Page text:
Novartis announces Nature Medicine publication of Zolgensma data demonstrating age-appropriate milestones when treating children with SMA presymptomatically

Novartis announced that Nature Medicine published final results from both the two- and three-copy cohorts of the completed Phase 3 SPR1NT trial as separate companion manuscripts, reinforcing the transformational benefit of Zolgensma® (onasemnogene abeparvovec) when used early. These data demonstrate that, whether they have two or three copies of the SMN2 gene, nearly all children with spinal muscular atrophy (SMA) treated presymptomatically with Zolgensma were able to achieve age-appropriate motor milestones, including sitting independently, standing and walking.(1,2) The final results from the two-and three-copy cohort were presented during the European Academy for Neurology Virtual Congress in 2021, and the 2022 Muscular Dystrophy Association (MDA) Clinical and Scientific Conference, respectively.
The data represent a significant contrast to the natural history of SMA, a devastating disease affecting approximately one in 10,000 infants worldwide. If left untreated, patients with two copies of the SMN2 gene typically develop SMA Type 1, which leads to progressive and irreversible loss of motor function and, in most cases, death or permanent ventilation by the age of two years.(3,4) Most children with three copies of the SMN2 gene develop SMA Type 2, characterized by the inability to walk independently.
"The robust data from both the two- and three-copy SPR1NT cohorts are being published together for the first time, further supporting the significant and clinically meaningful benefit of Zolgensma in presymptomatic babies with SMA," said Shephard Mpofu, M.D., SVP, Chief Medical Officer, Novartis Gene Therapies. "When treated with Zolgensma prior to the onset of symptoms, not only did all 29 patients enrolled in SPR1NT survive, but were thriving - breathing and eating on their own, with most even sitting, standing and walking without assistance."
The results from the SPR1NT study showed that, remarkably:
Parents Amy and Adan Medina enrolled their daughter Amelia in the SPR1NT trial upon birth, after an amniocentesis during pregnancy confirmed Amelia had SMA Type 1. The family sought to test for the disease early after the Medina’s first two children were diagnosed with SMA years prior. Amelia was the first child treated as part of the trial, at 11 days old.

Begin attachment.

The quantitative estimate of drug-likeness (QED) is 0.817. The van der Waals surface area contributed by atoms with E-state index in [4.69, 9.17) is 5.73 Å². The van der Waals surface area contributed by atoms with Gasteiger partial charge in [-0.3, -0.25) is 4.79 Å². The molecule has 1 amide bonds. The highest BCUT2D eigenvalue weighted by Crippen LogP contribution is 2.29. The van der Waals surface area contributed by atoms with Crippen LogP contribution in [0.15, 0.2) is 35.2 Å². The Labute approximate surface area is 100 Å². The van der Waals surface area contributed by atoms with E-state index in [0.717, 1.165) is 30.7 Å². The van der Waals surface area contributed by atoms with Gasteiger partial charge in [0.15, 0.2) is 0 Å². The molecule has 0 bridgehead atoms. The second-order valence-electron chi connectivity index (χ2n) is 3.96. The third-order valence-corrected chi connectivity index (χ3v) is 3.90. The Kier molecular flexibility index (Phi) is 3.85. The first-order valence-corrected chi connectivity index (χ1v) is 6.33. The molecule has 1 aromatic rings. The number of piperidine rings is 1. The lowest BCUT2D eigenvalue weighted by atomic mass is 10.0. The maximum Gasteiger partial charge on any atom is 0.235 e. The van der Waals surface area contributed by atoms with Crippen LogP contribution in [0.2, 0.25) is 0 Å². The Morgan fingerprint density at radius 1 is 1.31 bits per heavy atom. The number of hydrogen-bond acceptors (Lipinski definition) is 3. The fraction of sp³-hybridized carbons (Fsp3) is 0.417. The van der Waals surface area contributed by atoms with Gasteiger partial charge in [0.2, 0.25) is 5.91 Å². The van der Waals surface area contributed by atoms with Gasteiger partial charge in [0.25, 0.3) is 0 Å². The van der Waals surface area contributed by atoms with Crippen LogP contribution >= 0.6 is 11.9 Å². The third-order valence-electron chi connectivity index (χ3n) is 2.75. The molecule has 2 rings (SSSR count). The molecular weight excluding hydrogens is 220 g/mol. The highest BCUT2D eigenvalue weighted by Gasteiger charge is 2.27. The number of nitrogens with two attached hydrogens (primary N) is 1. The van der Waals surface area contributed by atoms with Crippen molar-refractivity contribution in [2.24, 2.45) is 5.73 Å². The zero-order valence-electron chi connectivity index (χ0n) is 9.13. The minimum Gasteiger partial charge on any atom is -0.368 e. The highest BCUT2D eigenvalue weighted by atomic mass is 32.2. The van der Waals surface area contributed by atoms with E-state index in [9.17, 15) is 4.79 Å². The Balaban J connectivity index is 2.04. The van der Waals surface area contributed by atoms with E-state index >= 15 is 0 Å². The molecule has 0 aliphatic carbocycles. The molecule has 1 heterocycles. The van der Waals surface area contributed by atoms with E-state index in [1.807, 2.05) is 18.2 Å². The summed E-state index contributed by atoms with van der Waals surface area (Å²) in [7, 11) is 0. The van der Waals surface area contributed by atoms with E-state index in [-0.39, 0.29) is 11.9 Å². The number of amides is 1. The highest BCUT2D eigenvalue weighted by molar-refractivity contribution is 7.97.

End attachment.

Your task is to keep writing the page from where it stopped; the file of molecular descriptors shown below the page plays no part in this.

"Amelia has met all of her motor milestones on time, and is sitting, standing and walking independently. She is indistinguishable from her healthy peers without SMA," Amy said. "This is especially meaningful to our family as our older two children with SMA were born before treatment with a one-time gene therapy was even a possibility."

Novartis Gene Therapies has an exclusive, worldwide license with Nationwide Children's Hospital to both the intravenous and intrathecal delivery of AAV9 gene therapy for the treatment of all types of SMA; has an exclusive, worldwide license from REGENXBIO for any recombinant AAV vector in its intellectual property portfolio for the in vivo gene therapy treatment of SMA in humans; an exclusive, worldwide licensing agreement with Généthon for in vivo delivery of AAV9 vector into the central nervous system for the treatment of SMA; and a non-exclusive, worldwide license agreement with AskBio for the use of its self- complementary DNA technology for the treatment of SMA.

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